Woke up now yesterday morning Sydney time (GMT+10hrs) feeling great, sunny day the
beach was just glassy and really blue. What a day I thoughtall perfect. 🙂
Upon checking into Sydney Airport for the flight, the check-in lady mentioned extra
forms and electronic visa waivers that needed to be done (nothing that 5 mins online
didn’t fix – but I still had to fill out all usual visa paperwork as per normal –
so I’m questioning the value of my electronic visa waiver)
Before long I had met up with the usual suspects of Guy Riddel, Adam Cogan and new
kid on the block Alessandro (from Brazil – Hyper-V MVP) at the boarding gate. Adam
– just made it as he was late (I can’t print the *reason* why he
was late – but let’s just say it was a unique situation); Guy pulled out the ’I’m
going Business boys’ see you at the other end after a sleep, massage and personal
We were getting ready to go when the plane needed some battery replaced and the recharger
– few of use had AA batteries and could find a charger from somewherebut 1.5hrs later
the real guys had done the real thing.
14hrs later we touch down into San Franciso (beautiful place) and Adam didn’t clear
customs as ’gracefully’ as the rest of us, but none the less he made it.
We picked up our baggage, dropped it off for the domestic flight and proceeded to
the Alaskian domestic gate – Adam didn’t pass security as he was carrying 3 bottles
of water and a Qantas wine bottle. After drinking the 3 bottles in front of the security
official they let him carry on the wine (Adam liked the bottle)
So far all good
We were about to board the 12.30pm Alaska Air flight straight to Seattle – 90 mins
away from finish, a rest, shower and a bit of time to walk about Seattle.
The flight had a “Maintenance problem” which they were “fixing”2 hrs later still
I made an executive decision to try and get to Seattle either a) road trip, hire a
van and we all hop in; b) cycle; c) catch another flightwe took c) – a flight to
Portland (I later found out there’s 2 Portland’s in the States!!! One is about an
18hr round trip flight – we got the other)
Portland we were headed – it was a rush and we just squeezed in the door with something
that resembled a boarding pass (some of us had one, Adam had none and I had a boarding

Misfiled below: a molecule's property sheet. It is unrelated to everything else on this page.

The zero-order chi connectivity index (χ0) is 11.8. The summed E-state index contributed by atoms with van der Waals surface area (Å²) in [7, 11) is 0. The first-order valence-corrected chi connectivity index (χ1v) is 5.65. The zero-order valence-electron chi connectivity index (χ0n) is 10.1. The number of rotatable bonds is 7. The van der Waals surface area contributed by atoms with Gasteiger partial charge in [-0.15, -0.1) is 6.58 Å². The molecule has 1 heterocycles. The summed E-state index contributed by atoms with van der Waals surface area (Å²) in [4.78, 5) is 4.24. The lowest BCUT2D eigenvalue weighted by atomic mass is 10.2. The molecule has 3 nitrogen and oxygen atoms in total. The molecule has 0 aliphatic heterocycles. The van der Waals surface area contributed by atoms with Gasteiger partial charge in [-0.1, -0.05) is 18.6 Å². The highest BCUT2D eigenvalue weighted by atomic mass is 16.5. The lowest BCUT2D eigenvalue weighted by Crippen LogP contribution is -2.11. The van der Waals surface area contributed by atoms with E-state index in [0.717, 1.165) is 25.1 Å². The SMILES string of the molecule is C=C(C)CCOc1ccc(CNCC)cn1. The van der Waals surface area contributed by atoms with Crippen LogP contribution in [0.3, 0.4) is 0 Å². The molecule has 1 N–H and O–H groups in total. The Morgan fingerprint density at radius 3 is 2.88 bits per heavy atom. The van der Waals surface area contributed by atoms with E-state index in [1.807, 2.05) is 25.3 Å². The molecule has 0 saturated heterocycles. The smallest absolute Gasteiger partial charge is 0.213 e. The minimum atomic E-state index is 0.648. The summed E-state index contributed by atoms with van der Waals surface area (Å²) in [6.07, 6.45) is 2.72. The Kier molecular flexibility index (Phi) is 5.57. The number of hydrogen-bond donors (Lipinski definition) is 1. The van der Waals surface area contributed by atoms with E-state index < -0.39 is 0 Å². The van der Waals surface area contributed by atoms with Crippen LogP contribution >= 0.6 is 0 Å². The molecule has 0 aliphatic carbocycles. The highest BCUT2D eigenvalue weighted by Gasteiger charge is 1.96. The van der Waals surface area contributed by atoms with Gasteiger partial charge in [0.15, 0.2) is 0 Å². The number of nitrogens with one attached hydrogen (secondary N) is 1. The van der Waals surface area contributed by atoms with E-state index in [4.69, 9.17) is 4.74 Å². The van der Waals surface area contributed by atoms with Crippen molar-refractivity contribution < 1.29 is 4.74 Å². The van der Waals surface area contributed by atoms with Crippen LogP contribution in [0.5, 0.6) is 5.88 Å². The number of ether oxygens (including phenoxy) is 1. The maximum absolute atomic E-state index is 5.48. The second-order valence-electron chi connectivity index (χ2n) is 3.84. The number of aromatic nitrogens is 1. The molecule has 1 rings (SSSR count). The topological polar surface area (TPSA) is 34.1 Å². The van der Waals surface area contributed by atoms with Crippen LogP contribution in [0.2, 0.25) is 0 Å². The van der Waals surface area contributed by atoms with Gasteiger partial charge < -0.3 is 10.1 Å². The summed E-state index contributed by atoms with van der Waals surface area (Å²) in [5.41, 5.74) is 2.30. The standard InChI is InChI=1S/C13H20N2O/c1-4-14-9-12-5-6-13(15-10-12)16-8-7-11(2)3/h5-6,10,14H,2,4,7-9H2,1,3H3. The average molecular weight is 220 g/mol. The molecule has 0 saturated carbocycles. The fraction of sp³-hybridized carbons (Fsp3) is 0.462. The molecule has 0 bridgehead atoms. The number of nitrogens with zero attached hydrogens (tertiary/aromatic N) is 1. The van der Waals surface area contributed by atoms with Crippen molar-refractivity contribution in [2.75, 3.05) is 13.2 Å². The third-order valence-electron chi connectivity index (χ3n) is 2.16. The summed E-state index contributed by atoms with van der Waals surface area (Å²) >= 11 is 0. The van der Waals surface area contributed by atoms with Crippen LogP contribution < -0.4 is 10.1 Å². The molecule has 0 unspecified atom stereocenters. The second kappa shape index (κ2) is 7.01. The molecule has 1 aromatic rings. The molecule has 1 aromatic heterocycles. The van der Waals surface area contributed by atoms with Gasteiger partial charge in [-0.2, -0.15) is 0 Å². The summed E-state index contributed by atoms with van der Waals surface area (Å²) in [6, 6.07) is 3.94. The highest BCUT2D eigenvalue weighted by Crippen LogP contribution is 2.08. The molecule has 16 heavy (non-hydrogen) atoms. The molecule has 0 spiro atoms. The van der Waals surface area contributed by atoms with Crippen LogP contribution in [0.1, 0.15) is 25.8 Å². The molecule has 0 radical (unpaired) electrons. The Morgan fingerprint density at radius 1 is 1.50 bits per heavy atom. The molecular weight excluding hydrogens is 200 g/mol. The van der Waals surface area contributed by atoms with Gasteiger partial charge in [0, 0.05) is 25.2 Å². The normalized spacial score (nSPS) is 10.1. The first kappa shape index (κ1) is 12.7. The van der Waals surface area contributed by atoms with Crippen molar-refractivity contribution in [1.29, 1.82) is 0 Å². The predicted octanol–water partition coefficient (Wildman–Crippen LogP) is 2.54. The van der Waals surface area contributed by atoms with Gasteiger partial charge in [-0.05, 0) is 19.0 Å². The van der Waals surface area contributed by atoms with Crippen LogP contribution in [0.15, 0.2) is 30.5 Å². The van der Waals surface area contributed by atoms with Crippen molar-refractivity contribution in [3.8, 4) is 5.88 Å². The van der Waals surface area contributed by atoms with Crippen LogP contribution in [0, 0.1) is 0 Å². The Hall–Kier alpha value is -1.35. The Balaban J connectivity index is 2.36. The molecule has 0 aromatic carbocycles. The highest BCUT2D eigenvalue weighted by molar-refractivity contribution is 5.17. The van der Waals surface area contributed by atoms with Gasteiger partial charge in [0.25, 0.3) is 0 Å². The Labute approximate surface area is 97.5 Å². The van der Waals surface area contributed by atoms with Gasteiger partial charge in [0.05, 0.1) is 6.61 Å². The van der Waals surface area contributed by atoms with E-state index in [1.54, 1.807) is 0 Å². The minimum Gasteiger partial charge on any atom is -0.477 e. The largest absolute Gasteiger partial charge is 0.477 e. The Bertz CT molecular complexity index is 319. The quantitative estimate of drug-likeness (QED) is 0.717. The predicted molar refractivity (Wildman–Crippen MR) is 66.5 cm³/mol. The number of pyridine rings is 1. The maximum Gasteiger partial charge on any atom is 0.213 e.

pass for the 2nd half of the flight Portland -> Seattle at a much later time) –
we sorted all that out at Portland.
Finally landed in Seattle after taking another plane with propellers (like the planes
that go Syd<->Canberra) and Adam was moaning at me as he’s scared of flying
and I was forcing him into another take-off and landing.
Meanwhile our original plane in San Fran was still on the tarmac doing not much at
We finally arrived in Seattle at around 5pm – mission accomplished
or so we thought
Our luggage was sitting there getting dizzy – so now the big question is – Where is
It’s now 11pm and no sign, don’t think she’s coming tonight and you may see me in
shirts that say “I love Seattle” or “Save the Super Sonics” you’ll know why 🙂
I just caught up with some of the BizTalk MVP Crew and it was great to see familiar
faces after a while.
My brain is fried and I’ve decided to hit the hay.
It’s good night from Me.
If you have been a BizTalk developer long enough, you will know that application lifecycle management has always been a pain point when it comes to managing BizTalk projects.
The Out-of-Box support available in BizTalk Server is not too great for things like automated builds, continuous integration, code analysis, code coverage, unit testing… I can go on and on, but I am sure you get the picture.
Thankfully, most of these are set to improve with the upcoming release of BizTalk Server i.e. BizTalk Server 2009, but there are still improvement areas that I hope the product group will address soon.